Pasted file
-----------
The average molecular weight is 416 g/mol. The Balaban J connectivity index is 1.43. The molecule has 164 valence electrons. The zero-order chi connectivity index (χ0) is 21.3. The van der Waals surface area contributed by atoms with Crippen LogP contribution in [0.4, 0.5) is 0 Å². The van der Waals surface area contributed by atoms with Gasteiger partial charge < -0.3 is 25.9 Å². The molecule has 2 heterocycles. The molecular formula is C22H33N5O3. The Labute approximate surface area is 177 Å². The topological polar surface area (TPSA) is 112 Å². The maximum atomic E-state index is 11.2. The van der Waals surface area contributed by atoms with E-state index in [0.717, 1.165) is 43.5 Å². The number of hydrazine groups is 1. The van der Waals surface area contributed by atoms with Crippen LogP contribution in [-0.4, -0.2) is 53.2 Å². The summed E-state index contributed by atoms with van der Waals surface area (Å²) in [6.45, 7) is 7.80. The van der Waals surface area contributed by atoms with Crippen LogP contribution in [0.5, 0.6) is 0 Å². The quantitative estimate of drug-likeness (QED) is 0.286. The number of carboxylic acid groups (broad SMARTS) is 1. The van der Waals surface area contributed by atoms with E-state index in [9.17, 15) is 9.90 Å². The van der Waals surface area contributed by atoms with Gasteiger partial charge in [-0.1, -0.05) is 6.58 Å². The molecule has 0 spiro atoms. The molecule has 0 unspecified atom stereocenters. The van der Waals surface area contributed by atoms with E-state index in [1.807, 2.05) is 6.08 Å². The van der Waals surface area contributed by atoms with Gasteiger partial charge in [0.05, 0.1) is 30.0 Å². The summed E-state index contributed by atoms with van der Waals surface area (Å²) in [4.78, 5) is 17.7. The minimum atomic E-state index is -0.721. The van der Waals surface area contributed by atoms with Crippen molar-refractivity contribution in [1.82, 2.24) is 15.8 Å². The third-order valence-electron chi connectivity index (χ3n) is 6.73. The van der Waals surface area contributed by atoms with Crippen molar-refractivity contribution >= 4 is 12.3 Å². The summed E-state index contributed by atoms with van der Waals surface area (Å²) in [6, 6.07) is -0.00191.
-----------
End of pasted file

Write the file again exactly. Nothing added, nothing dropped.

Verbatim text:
The average molecular weight is 416 g/mol. The Balaban J connectivity index is 1.43. The molecule has 164 valence electrons. The zero-order chi connectivity index (χ0) is 21.3. The van der Waals surface area contributed by atoms with Crippen LogP contribution in [0.4, 0.5) is 0 Å². The van der Waals surface area contributed by atoms with Gasteiger partial charge < -0.3 is 25.9 Å². The molecule has 2 heterocycles. The molecular formula is C22H33N5O3. The Labute approximate surface area is 177 Å². The topological polar surface area (TPSA) is 112 Å². The maximum atomic E-state index is 11.2. The van der Waals surface area contributed by atoms with E-state index in [0.717, 1.165) is 43.5 Å². The number of hydrazine groups is 1. The van der Waals surface area contributed by atoms with Crippen LogP contribution in [-0.4, -0.2) is 53.2 Å². The summed E-state index contributed by atoms with van der Waals surface area (Å²) in [6.45, 7) is 7.80. The van der Waals surface area contributed by atoms with Crippen LogP contribution in [0.5, 0.6) is 0 Å². The quantitative estimate of drug-likeness (QED) is 0.286. The number of carboxylic acid groups (broad SMARTS) is 1. The van der Waals surface area contributed by atoms with E-state index in [9.17, 15) is 9.90 Å². The van der Waals surface area contributed by atoms with Gasteiger partial charge in [-0.1, -0.05) is 6.58 Å². The molecule has 0 spiro atoms. The molecule has 0 unspecified atom stereocenters. The van der Waals surface area contributed by atoms with E-state index in [1.807, 2.05) is 6.08 Å². The van der Waals surface area contributed by atoms with Gasteiger partial charge in [0.05, 0.1) is 30.0 Å². The summed E-state index contributed by atoms with van der Waals surface area (Å²) in [4.78, 5) is 17.7. The minimum atomic E-state index is -0.721. The van der Waals surface area contributed by atoms with Crippen molar-refractivity contribution in [1.82, 2.24) is 15.8 Å². The third-order valence-electron chi connectivity index (χ3n) is 6.73. The van der Waals surface area contributed by atoms with Crippen molar-refractivity contribution >= 4 is 12.3 Å². The summed E-state index contributed by atoms with van der Waals surface area (Å²) in [6, 6.07) is -0.00191.